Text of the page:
How much is auto insurance for a Chevrolet Avalanche?
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UPDATED: Jul 8, 2019
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Just as crossovers, which combine the best of cars and SUVs, are gaining popularity so are SUTs, or sport utility trucks. SUTs like the Chevrolet Avalanche are designed to provide the seating capacity of an SUV with the hauling capabilities of a pickup truck.
Reviewers say that the 2011 Chevrolet Avalanche delivers on this promise. Like the Honda Pilot SUV and Ford Expedition, the Avalanche can seat six passengers and tow over 8,000 pounds.
However, it costs about the same as a full size crew cab pickup truck, and it features a roomy pickup truck bed as well.
When it comes to interior features and ride quality, reviewers say that the Chevy Avalanche is much closer to a luxury SUV than a pickup truck. Base models include tech features like Bluetooth connectivity and an iPod dock, as well as heated mirrors.
Higher-level trims are equipped with leather seating, a Bose sound system and a touchscreen navigation system.
To find out how much it costs to insure the Chevrolet Avalanche compared to other SUTs like the Honda Ridgeline and Cadillac’s Escalade EXT, read on.
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How much is auto insurance for the Chevrolet Avalanche?
According to the NADA Guide, annual auto insurance rates for the Chevrolet Avalanche and the competing Honda Ridgeline are comparable, at $1,158 and $1,119, respectively.
The Cadillac Escalade EXT is much costlier to insure, with annual rates of more than $2,000, but this is not so shocking considering that the Escalade’s base price is nearly double that of the Avalanche and the Ridgeline.
Since options in the SUT class are slim, you might also consider a used 2010 Ford Explorer Sport Trac. These cost about the same as the Ridgeline,and car insurance rates for this sport utility truck are about $1,063 per year.
Maintenance Costs for the Avalanche
At just $2,266 for five years, the NADA Guide’s estimated maintenance costs for the Avalanche are reasonable. Both the Ford Sport Trac and the Cadillac Escalade cost a bit less to maintain, at $2,011 and $1,586, respectively, according to the National Automobile Dealers Association (NADA).
The 2011 Honda Ridgeline is the most expensive SUT to maintain, reports the NADA. Ridgeline owners can expect to pay approximately $2,610 for scheduled maintenance during the first five years they own the vehicle.
2011 Avalanche Repair Expenses
While the 2011 Honda Ridgeline is one of the most expensive SUTs to maintain, it is one of the least expensive sport utility trucks when it comes to repair costs.
The NADA estimates that owners who drive 15,000 miles per year will incur approximately $1,600 in repair bills over five years. Repair costs for the Ford Sport Trac are a bit higher than those for the Ridgeline, at an estimated $1,727 for five years.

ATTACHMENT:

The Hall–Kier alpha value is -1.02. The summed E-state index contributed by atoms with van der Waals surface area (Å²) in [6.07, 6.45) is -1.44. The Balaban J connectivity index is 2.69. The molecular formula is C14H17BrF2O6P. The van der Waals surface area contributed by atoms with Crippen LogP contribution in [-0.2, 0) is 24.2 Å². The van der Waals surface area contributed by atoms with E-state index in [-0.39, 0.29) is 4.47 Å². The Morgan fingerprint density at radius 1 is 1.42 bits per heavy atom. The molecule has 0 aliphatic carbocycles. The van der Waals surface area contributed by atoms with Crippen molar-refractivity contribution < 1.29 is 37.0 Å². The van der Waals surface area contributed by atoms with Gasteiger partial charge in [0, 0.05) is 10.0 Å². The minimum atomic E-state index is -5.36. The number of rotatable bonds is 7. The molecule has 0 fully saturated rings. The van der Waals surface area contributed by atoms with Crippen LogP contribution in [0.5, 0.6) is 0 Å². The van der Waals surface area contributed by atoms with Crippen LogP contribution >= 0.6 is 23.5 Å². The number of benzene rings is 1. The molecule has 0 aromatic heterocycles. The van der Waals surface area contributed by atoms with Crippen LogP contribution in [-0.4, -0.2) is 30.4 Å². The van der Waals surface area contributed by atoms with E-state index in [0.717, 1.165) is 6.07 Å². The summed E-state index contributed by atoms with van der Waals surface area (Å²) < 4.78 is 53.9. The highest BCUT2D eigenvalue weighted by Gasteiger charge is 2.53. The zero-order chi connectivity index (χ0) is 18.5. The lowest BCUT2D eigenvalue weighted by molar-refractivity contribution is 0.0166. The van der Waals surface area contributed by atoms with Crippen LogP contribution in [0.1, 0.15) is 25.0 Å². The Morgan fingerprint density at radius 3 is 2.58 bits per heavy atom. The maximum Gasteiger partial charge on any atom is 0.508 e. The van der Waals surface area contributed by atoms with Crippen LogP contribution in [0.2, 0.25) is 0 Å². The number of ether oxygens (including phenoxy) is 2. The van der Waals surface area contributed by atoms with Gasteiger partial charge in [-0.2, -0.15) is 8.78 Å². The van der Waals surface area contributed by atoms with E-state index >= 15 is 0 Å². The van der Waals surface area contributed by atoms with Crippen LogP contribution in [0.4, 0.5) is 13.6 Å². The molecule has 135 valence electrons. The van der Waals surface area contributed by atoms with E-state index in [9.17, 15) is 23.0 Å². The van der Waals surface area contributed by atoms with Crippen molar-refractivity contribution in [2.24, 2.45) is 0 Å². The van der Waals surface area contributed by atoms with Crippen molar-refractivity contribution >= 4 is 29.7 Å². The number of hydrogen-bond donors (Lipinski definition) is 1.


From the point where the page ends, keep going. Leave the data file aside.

Avalanche drivers will rack up repair bills of around $1,835 during the first five years they drive their SUTs, and Cadillac Escalade owners will have the highest 5-year repair bills, at an estimated $1,935.
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Fuel Expenses for the Avalanche
Even though the Chevrolet Avalanche isn’t the best value in its class when it comes to auto insurance rates, repair costs or scheduled maintenance expenses, it does offer the best fuel economy in the SUT class.
With an EPA fuel economy rating of 15 city mpg and 21 highway mpg, it beats out the Honda Ridgeline by 1 mpg on the highway.
Ford’s Sport Trac is a distant 3rd, getting 13 city miles per gallon and 19 highway miles per gallon, and the Escalade EXT gets just 13 city mpg and 18 mpg in highway driving.
Chevrolet Avalanche Safety Ratings
The Insurance Institute for Highway Safety (IIHS) hasn’t administered any crash tests for the 2011 Avalanche yet, but the federal government’s National Highway Traffic Safety Administration has conducted some tests.
Both the 2011 and 2010 Chevrolet Avalanches earned 3-star rollover scores, which mean that they have a 22.8 percent chance of rolling over in extremely sharp “fishhook” turns at high speeds.
The 2010 Avalanche received 5-star ratings for its protection of the driver and passengers in frontal-impact collisions at 35 mph. No side impact tests have been conducted.
If safety is a high priority for you, you might consider the Honda Ridgeline instead of the Avalanche. It earned a 4-star rating in the federal government’s rollover testing, and it also performed well on the IIHS’ crash tests.
It earned the highest available rating of “Good” in rear, front, and side impact collision testing.
Safety Features for the Chevrolet Avalanche
The 2011 Chevrolet Avalanche features standard safety equipment like anti-lock brakes, traction control, and dynamic stability assist.
Reviewers like Consumer Guide complain that the Avalanche lacks clear rear visibility, so it is strongly advised that buyers upgrade to the Convenience Package if they purchase the base model. It includes rear parking assist and a backup camera. These features are standard on higher-level trims.
Reviews for the 2011 Chevy Avalanche
Although U.S. News and World Report ranks the Avalanche 3rd out of the three entrants in the sport utility truck class, reviewers say it is still an excellent compromise between a truck and an SUV.
However, buyers who want SUV-like handling and maneuverability will be disappointed, according to Car and Driver. The Avalanche comes with just one engine choice, a 5.3 liter V8 that is only “adequate,” according to Consumer Guide.
U.S. News reports that its towing and hauling capacities are respectable, though. It can haul a payload of almost 1,600 pounds and tow up to 8,100 pounds, and its 4-wheel drive is sufficient for weekend recreation.
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